September 9, 2006

Perils of Pursuing God's Reality

A few days ago I wrote about the difference between what we call reality and what God say our reality can be.

History has its prime examples of those who have pursued reality as God said it could be, but there are perils on the journey. Too many have, in their pursuit of God's reality, fallen to these:

1. Pride and Arrogance. Once a person begins working hard in his pursuit of the life that brings about a Christlike character, he will grow deeper in his faith and closer to God. The danger is to see the growth as making him better than anyone else. This leads to a danger of doing the spiritual disciplines and practices because they make him look better in front of all the other Christians. They become a "Man of Prayer" or someone who "knows the Word."

We see this all the time in the church. Many in the Christian community see themselves as automatically better than those outside the church because they have accepted Christ and those outside the church have not. They look at the "poor evolutionist" and, despite the fact that they know nothing about science, use the Jesus trump card to prove they are smarter.

When a person grows deeper in the faith, there is the temptation to take spiritual pride in all the things they are doing to become holy that others in the church are not doing. The person reads his Bible x amount of time per day, pray, fast, attend 5 church services, etc., etc., and others do not!

This is the Big Brother syndrome from the story of the Prodigal Son.

2. Legalism. If a person is not careful, she begins to believe that all her doing is what brought about the holiness and the change in her life. Legalism begins to take root when God's work in her life is abandoned for obedience to God's command. Too often, the pursuit of God is abandoned, and in its stead is the pursuit of obeying God's commands. It is the difference between obeying the law without or having the law written on the tablets of our heart.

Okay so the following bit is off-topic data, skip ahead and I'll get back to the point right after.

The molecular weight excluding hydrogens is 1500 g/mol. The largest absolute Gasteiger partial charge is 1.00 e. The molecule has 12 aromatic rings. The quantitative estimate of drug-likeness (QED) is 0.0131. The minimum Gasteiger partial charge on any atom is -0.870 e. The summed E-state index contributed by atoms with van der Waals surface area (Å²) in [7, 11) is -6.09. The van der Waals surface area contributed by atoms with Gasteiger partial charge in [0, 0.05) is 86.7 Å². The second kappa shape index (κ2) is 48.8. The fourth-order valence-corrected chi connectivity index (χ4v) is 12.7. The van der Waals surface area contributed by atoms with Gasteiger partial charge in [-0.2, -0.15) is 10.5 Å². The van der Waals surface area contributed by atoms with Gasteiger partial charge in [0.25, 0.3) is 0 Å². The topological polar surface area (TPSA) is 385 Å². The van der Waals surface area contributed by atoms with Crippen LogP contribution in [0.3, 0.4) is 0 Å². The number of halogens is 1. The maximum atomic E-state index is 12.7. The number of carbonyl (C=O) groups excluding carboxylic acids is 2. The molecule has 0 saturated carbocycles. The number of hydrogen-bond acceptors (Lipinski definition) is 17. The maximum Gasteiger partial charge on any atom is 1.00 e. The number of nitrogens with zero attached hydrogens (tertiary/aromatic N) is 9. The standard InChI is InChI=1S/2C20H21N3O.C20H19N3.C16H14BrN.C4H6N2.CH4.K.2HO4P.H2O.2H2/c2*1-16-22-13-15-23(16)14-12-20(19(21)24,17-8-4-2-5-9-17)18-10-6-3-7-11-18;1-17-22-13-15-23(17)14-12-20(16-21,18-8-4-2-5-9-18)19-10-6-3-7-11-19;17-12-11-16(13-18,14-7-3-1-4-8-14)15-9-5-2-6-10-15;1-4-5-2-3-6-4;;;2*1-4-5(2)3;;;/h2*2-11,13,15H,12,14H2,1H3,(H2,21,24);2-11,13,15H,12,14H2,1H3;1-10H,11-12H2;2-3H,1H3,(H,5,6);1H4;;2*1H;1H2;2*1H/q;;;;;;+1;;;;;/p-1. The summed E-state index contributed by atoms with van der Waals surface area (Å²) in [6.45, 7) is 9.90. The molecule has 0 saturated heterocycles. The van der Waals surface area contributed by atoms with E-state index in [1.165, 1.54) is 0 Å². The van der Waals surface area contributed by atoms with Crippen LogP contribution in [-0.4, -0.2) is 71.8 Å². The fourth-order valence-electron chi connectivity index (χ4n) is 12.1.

Here is an example of what I mean (Dallas Willard uses this same example): If we simply obey God's command to turn the other cheek, we can become bitter at all the people who hit our other cheek and at having to submit to such a tough command. How much better would it be if we are actually people whose character has been formed into Christlikeness? If we obey the command because our character is shaped into Christlikeness, we are truly obeying. Legalism happens when we simply obey because we are supposed to, and then we begin to demand that everyone else obeys.

3. Cheap grace. Some might ask, how is cheap grace a peril of pursuing the life of God? Two ways: first, it is hard and time consuming to develop a Christlike character. Some have fallen away because of the hardness of the pursuit, and settled for a cheap grace that allows for easy entrance. Because they have pursued it and found it hard or that it is not happening fast enough they settle for something far less. Second, are the people who never begin the pursuit, but look at the rigors of the pursuit and say, "I can never do that!" They quit before they even begin.

Jesus offers us a tremendous amount of insight to help us keep from falling for these perils. He says, "do not let your right hand know what your left hand is doing."

1 comment:

  1. It's a hard road to walk. Trying to balance grace with responsibility and being humble in the midst of it all.

    May God keep us humble and in His face.